Birds are the year-round constant in our yards, although the species may vary. Northern Cardinals, Downy Woodpeckers and chickadees, for example, are year-round residents, but many others have migrated in for the winter. Half of North America’s 650 breeding species of birds migrate. Some move just short distances, from higher to lower elevations. Some go only a state or two away. But, more than half migrate to Central and South America.

Common Poorwill, Phalaenoptilus nuttallii, lying on the ground.

Common Poorwill, Phalaenoptilus nuttallii. (Gavin Keefe Schaefer / Wiki; cc by 2.0)

The Common Poorwill (Phalaenoptilus nuttallii) is a distinctively unusual bird, being the only species that’s inactive in the winter. Tucked into piles of rocks, they remain there for extended periods — from weeks to months — in a state of “torpor,” a sleep that’s not quite as deep as true hibernation. Their cryptic coloration hides them very well.   All about birds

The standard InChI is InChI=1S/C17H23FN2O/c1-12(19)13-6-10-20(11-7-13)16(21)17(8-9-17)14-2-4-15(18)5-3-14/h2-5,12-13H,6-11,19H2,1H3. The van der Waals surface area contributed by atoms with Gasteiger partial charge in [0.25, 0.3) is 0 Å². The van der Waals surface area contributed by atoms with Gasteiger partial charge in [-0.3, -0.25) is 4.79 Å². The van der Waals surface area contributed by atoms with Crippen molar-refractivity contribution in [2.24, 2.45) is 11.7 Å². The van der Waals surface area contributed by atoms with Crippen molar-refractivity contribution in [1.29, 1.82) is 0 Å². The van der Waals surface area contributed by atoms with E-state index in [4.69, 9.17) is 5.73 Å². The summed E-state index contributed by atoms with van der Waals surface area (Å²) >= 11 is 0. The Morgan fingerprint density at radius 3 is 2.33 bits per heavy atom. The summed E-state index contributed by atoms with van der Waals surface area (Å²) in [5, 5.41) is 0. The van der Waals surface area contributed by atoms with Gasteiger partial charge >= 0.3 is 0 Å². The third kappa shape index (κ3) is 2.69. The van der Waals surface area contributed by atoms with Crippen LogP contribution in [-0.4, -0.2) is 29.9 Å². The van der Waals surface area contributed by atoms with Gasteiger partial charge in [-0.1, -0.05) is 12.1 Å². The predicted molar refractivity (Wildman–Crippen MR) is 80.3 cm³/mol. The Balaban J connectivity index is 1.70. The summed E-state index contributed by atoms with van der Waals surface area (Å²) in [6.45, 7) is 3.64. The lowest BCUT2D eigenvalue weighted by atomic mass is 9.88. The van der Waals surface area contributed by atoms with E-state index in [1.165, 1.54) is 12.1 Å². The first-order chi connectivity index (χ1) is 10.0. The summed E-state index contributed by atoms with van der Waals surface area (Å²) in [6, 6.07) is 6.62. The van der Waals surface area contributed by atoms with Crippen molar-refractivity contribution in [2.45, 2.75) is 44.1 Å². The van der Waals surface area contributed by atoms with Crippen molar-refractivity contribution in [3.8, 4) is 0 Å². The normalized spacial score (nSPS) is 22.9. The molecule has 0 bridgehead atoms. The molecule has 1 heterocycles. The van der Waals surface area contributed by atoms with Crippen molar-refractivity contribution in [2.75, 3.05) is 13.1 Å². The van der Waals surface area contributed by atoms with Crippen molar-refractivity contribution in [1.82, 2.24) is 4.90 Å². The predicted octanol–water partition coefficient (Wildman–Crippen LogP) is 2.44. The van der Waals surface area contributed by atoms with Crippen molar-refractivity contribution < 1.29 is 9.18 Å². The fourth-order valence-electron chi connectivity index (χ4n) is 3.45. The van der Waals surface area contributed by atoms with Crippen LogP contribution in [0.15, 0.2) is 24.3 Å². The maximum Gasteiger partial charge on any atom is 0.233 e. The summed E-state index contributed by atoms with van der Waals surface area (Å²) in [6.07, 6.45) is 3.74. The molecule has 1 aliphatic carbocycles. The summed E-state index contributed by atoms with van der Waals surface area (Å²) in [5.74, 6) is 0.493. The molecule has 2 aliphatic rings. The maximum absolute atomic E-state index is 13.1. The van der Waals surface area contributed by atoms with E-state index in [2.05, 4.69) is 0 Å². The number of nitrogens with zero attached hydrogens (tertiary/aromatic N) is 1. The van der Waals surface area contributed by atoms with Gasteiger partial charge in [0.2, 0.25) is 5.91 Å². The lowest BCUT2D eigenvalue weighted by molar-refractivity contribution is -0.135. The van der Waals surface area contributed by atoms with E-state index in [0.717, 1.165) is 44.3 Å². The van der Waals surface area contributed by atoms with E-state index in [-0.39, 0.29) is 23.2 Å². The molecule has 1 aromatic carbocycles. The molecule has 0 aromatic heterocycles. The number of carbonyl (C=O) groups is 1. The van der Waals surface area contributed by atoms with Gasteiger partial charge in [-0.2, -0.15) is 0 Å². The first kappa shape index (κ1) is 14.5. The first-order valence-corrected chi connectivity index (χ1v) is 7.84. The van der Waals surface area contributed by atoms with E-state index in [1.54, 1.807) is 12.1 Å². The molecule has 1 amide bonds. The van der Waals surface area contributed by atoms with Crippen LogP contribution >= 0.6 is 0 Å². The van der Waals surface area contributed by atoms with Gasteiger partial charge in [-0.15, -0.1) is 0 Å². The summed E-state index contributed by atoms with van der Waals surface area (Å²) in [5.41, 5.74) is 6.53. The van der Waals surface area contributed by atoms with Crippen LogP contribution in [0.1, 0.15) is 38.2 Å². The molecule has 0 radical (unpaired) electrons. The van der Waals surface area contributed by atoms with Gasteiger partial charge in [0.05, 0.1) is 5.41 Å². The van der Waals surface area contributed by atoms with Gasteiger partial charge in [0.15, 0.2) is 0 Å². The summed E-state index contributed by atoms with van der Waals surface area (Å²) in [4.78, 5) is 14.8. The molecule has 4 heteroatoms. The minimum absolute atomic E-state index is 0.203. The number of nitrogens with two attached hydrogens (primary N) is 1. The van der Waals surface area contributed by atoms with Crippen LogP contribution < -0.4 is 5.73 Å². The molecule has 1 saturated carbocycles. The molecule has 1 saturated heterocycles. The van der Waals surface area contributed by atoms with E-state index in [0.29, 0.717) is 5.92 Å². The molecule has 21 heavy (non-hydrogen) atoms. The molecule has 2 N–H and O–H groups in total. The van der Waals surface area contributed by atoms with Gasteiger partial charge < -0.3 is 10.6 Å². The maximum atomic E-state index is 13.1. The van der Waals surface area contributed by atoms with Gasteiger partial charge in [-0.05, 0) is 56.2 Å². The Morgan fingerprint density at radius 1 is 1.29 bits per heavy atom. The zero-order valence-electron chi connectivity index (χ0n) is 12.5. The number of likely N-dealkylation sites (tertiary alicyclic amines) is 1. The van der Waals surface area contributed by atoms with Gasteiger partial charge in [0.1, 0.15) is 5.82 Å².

Most butterflies and moths hibernate in a caterpillar or pupa stage near their host plants. They tuck into crevices on tree trunks or attach themselves to sturdy plant stems or even to the side of a building. Many are in leaf litter, debris or soil. Some species, such as tortoiseshell and anglewing butterflies, hibernate in their adult stage.

Nearly everyone knows about Monarch Butterflies and their annual fall migration to Mexico, where it’s warm all winter. Less well-known is that around a million Monarchs hibernate in the United States, overwintering in and around Pacific Grove, California, where it’s also warm year-round.